But wait! Who can you count on to make decisions, not from any place where words like logic and winning formulas and accounts takes precedence, but unheard of stuff like passion and adventure mean something! A trailblazer to throw out all norms and make something real and purposeful, of course – Royal Enfield. Even since they made the Continental GT, they have been on a roll. Being led by someone with such a global approach obviously was going to rub off on the company and bring some style and purpose to motorcycling in India. They started the whole ‘adventure on a motorcycle, go where few dared’ thing with their bikes. So they did just that and made the Himalayan. Something I always envisioned them making ever since I rode to Leh Ladakh with the Himalayan Odyssey in 2013. Not only did they already own the market of adventure riding in India, they had the experience and passion too. And I think the Himalayan is a real modern representation of their brand along with the Conti GT.
This is quite a big reason I want to buy the Himalayan. Not just because it is a purpose built bike for adventure, but I want to buy a product born out of real passion (I know I’m overusing the word now). Something developed and tested by the owner of the company, Dakar rally riders and true motorcycle enthusiasts (when we know most others are sitting in AC offices launching products based on trends and profit margins). It reminds me of so many stories from the early days of motorcycles, from the 20’s and 30’s in Europe and America, when small manufacturers built motorcycles in sheds with whatever they could find and the only thing on their mind was to make something that looked beautiful and went fast. They didn’t want to build bikes to make money, but because they wanted to build something better than everybody else. A time when stuff was built from new and unique ideas and the builders put a piece of their soul in the machines. The Himalayan sparks a bit of a similar flame in my heart as those bikes.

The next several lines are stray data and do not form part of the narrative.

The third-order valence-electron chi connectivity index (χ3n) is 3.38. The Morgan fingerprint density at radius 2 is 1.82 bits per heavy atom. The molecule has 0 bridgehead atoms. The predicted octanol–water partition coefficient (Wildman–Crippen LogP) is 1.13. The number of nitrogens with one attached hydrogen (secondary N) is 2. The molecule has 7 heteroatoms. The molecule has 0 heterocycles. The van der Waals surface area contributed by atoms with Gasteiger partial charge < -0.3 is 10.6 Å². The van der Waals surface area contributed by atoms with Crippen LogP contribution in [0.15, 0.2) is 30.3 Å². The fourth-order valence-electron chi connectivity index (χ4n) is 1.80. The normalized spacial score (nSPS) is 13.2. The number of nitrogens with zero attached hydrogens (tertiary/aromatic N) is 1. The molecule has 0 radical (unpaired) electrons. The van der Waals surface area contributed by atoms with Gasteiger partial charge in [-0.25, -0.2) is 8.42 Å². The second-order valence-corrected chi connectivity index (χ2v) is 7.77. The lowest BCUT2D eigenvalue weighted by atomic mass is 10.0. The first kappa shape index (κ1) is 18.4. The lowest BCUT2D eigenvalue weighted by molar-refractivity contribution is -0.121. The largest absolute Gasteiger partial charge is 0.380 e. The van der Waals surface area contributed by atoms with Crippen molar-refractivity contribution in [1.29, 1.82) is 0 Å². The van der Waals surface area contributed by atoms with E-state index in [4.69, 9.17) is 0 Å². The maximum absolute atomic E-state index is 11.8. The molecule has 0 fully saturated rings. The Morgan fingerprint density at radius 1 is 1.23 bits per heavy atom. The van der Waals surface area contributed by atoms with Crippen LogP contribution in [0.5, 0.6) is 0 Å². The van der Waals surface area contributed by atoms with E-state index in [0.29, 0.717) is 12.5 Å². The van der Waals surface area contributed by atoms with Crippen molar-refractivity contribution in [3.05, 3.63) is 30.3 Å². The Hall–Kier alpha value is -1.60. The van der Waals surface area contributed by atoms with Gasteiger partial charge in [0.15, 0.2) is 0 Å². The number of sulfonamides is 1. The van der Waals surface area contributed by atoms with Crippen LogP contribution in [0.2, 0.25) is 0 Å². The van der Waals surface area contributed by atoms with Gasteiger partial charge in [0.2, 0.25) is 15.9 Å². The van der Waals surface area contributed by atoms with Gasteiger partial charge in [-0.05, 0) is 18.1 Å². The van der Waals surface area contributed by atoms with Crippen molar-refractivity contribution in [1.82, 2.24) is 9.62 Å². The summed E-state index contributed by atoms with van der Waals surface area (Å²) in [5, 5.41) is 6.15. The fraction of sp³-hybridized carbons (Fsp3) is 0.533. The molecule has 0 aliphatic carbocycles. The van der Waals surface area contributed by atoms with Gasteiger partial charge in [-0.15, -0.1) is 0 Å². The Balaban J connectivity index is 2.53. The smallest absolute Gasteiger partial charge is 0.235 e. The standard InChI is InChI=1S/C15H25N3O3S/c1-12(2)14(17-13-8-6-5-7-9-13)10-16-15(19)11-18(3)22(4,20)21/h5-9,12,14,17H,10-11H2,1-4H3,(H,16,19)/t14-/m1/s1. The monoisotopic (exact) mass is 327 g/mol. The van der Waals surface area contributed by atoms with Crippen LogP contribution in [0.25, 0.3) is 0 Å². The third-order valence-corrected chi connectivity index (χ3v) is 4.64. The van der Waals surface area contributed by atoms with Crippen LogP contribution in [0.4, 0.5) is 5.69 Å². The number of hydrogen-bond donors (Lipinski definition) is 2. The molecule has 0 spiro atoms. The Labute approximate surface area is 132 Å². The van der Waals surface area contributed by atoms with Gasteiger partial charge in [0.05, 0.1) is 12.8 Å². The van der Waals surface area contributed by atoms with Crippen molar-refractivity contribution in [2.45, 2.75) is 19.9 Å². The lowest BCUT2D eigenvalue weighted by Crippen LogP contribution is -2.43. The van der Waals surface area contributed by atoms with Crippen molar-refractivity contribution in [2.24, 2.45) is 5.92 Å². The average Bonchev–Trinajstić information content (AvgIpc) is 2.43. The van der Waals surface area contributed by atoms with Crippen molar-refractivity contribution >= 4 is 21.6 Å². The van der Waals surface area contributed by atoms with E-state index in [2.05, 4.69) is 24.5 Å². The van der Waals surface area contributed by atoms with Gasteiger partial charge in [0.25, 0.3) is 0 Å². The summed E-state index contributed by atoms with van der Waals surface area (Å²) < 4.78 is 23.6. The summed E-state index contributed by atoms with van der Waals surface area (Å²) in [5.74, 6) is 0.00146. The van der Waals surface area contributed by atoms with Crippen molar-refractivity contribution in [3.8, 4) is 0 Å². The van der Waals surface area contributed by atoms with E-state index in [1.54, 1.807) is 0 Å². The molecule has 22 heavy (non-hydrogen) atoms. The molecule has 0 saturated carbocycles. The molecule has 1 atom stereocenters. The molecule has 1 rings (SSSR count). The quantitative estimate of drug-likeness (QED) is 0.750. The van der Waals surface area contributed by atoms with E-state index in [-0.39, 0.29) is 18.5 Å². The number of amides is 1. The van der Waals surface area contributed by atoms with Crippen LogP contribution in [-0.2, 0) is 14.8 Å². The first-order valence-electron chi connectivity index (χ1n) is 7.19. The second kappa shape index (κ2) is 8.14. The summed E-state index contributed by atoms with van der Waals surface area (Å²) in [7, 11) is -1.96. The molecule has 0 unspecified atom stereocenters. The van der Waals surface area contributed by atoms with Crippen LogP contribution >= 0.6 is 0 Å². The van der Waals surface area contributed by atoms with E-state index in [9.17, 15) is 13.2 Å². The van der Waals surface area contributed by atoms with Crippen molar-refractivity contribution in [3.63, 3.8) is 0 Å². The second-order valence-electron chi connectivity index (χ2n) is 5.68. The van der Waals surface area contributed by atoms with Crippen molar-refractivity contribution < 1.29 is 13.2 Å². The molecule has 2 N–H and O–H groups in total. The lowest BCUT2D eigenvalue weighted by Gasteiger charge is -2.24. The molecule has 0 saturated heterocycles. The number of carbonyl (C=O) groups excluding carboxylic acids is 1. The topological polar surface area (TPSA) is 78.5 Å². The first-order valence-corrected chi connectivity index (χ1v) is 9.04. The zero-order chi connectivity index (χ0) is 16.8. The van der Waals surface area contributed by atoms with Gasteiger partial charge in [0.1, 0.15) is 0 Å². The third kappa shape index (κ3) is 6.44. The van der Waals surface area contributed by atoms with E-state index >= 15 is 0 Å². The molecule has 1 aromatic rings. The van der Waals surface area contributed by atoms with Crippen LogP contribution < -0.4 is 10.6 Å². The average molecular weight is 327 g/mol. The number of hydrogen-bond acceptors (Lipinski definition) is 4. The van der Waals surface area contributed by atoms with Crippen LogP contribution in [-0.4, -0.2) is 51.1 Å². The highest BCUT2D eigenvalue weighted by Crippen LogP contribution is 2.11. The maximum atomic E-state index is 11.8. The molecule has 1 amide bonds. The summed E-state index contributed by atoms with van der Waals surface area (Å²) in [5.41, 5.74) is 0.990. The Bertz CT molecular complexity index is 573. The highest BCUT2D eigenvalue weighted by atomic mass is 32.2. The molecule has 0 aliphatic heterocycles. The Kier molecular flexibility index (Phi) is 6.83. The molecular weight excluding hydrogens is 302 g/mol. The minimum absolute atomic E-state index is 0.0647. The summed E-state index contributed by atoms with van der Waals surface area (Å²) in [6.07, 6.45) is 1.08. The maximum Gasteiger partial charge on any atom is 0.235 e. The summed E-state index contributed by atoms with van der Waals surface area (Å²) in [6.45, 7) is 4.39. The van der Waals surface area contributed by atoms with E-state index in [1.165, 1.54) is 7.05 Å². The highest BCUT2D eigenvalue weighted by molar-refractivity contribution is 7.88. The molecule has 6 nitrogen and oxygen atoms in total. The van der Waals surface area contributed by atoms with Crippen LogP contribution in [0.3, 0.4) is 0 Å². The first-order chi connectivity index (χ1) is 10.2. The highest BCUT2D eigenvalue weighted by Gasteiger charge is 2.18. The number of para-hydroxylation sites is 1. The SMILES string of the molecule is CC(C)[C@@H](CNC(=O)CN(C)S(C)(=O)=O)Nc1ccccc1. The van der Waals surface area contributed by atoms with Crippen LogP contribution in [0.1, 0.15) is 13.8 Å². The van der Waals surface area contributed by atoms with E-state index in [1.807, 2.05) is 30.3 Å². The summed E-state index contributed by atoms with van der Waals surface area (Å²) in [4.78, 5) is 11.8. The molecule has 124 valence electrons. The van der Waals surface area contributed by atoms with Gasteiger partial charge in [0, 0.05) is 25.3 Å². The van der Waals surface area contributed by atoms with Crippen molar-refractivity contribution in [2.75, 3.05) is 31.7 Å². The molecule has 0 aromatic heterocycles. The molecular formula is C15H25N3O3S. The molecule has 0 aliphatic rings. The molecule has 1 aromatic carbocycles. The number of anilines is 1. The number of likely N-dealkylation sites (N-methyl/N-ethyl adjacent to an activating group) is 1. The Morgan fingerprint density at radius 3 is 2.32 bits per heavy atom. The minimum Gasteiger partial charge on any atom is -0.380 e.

I accept it’s not the most beautiful thing on two wheels nor will it appeal to everyone. Friends and relatives will pester me, why not buy a KTM 390 or wait for the BMW 310 and for sure some bearded pot smoking hipster is going to say, “dude, it’s not even a real bullet”. But that’s the thing. I want it because I can ride it where I am most happy riding – in the wilderness. I am not the best rider in the world and I definitely don’t have hard core off-road skills. But me and my Himalayan will slowly learn together. I don’t want to ride so that everyone sees me and calls my bike cool. Au contraire, I want to ride to places where no one will see me. Where I can sit on my bike, smile and say “This is so beautiful, but I wonder what’s on the other side of that mountain”.
As you know this is not a review of the Himalayan. I have test ridden the bike and my short initial impressions review is coming up. Stay tuned!
Till then you can watch the videos of the development of the Himalayan, as I did and fell in love with this machine and the story behind it.
The Himalayan Story.
The Himalayan Evolution.
The Himalayan – The Siddhartha Lal Diaries